Definition: Islamic banking

External debt - IMF

Activities of Islamic financial institutions differ from those of standard commercial depository corporations in that predetermined interest on financial transactions is prohibited. As is evident from the definition of external debt, the nonpayment of interest on liabilities does not in itself preclude instruments from being classified as external debt. The classification of Islamic banking instruments as external debt, or not, can be determined by the following general guidance.

Islamic instruments—deposits include conventional and transferable deposits, such as Amanah and Qardhasan deposits—as well as various investment participation certificates that are not investments in the permanent capital of a financial institution and do not have the characteristics of tradable securities. 
Islamic instruments—debt securities consist of various investment participation certificates that have the characteristics of tradable securities and are not permanent capital of an institutional unit. Included in this category are the most tradable investment certificates recorded as liabilities of a financial corporation.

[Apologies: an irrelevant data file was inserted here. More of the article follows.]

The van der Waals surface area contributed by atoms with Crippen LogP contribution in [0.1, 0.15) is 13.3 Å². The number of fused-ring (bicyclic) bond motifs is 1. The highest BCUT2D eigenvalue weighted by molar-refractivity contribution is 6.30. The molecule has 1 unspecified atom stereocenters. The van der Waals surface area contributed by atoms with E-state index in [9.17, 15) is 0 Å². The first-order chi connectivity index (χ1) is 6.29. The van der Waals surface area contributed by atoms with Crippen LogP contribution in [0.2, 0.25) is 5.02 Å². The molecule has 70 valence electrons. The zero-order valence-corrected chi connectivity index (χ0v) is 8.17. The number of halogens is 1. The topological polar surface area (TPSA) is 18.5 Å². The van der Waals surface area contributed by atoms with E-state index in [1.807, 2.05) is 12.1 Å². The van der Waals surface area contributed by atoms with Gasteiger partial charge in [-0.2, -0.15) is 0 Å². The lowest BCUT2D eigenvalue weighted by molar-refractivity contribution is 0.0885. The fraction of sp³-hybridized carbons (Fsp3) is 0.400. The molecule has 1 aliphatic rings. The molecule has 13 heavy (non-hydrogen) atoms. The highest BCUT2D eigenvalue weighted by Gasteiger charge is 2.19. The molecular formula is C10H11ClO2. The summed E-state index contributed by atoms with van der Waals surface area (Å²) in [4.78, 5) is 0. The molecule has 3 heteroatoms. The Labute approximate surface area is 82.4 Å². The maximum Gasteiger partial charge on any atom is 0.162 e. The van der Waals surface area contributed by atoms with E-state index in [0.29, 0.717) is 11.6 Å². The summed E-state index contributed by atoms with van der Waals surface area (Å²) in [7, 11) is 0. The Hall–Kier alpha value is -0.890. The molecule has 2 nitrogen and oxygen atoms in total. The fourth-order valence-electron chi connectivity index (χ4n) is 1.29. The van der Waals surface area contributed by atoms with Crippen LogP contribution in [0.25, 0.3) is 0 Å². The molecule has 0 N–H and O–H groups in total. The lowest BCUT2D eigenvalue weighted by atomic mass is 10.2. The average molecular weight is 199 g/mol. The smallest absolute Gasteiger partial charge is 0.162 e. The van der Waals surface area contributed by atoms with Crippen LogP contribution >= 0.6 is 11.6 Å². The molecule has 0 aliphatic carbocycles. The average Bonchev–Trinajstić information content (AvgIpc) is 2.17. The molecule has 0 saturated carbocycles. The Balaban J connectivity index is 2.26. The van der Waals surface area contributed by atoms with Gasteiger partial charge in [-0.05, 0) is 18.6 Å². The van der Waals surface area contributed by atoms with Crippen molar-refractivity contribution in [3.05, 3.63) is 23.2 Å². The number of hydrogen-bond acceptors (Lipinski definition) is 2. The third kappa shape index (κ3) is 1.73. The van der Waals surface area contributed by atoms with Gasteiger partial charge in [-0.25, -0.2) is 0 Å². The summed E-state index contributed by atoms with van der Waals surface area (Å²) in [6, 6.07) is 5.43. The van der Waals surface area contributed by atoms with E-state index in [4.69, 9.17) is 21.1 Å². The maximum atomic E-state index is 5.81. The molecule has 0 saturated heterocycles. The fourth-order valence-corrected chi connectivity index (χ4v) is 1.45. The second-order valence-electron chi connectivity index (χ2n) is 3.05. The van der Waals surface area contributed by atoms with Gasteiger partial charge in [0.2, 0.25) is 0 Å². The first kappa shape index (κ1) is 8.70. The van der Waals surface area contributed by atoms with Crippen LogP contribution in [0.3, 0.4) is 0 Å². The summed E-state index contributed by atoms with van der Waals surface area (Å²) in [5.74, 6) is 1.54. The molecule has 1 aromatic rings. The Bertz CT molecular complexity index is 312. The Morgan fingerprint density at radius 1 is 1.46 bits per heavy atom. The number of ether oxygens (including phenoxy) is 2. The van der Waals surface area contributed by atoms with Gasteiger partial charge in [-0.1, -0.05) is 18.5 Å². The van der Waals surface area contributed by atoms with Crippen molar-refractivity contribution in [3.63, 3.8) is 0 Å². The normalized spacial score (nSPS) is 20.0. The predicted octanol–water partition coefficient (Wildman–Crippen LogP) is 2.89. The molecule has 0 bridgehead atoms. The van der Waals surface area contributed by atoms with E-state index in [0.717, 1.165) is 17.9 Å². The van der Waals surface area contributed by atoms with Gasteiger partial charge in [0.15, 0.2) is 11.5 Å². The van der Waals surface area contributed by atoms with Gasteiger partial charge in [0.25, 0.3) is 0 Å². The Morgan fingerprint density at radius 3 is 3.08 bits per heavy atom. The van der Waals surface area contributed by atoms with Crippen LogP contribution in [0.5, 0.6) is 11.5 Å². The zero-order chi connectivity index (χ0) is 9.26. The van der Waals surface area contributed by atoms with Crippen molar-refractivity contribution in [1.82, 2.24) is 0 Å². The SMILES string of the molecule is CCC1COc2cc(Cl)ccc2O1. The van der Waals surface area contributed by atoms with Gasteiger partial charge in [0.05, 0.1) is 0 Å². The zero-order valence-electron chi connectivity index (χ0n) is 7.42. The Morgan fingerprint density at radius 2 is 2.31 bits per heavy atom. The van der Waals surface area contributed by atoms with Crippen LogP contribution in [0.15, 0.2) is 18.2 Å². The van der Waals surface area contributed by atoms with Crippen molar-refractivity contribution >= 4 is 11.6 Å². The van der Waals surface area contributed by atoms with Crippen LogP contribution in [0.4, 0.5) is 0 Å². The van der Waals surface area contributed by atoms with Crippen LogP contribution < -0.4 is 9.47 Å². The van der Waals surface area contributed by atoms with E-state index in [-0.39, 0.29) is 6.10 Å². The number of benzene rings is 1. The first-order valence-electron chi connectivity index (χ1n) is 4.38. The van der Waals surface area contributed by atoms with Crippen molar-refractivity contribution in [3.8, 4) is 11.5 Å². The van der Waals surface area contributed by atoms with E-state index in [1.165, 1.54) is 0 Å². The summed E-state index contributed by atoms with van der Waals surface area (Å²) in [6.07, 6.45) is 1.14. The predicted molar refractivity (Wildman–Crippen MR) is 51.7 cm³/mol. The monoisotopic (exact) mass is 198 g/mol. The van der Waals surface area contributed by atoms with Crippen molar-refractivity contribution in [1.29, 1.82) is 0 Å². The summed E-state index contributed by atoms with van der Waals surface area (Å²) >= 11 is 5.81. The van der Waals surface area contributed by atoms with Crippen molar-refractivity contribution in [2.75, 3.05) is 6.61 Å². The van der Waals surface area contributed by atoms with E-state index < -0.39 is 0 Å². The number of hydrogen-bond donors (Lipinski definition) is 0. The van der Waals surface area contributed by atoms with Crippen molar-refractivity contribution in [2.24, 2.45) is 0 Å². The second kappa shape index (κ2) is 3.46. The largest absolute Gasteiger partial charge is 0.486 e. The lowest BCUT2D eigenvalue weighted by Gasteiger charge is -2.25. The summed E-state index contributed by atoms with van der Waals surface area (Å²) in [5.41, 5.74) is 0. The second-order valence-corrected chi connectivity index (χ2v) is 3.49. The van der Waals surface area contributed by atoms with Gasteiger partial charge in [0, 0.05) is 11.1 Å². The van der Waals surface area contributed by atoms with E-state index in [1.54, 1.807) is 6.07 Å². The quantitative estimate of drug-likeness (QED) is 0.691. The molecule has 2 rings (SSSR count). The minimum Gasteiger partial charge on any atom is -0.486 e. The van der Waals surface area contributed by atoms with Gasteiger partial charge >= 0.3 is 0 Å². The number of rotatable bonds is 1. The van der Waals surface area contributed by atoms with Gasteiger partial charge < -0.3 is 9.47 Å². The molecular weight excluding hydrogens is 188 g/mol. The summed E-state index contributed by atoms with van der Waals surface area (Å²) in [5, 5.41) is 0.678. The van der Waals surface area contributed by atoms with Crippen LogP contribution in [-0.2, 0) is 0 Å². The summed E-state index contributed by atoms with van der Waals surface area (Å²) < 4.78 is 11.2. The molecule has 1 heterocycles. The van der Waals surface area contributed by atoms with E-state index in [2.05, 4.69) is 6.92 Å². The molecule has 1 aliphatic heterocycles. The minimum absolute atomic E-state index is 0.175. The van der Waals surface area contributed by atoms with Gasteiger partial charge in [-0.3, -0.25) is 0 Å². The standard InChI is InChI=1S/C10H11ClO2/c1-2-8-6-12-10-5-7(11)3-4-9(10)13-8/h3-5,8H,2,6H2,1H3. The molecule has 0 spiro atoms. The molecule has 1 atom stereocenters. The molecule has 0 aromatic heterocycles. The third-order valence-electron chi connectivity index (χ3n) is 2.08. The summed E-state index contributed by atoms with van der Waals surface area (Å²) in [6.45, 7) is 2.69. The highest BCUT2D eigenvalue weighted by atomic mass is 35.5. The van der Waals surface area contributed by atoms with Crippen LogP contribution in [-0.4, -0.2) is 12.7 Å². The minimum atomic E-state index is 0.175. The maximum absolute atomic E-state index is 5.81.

Islamic instruments—loans cover arrangements in which a financial institution makes prepayments for clients, finances ventures or trade, or supplies working capital to clients. The arrangements may include short-term or other partnerships in which a financial institution is not making permanent, equity-type investments.
Source:
International Monetary Fund (IMF), "External Debt Statistics: Guide for Compilers and Users; Appendix I. Specific Financial Instruments and Transactions: Classifications", Washington D.C., 2003
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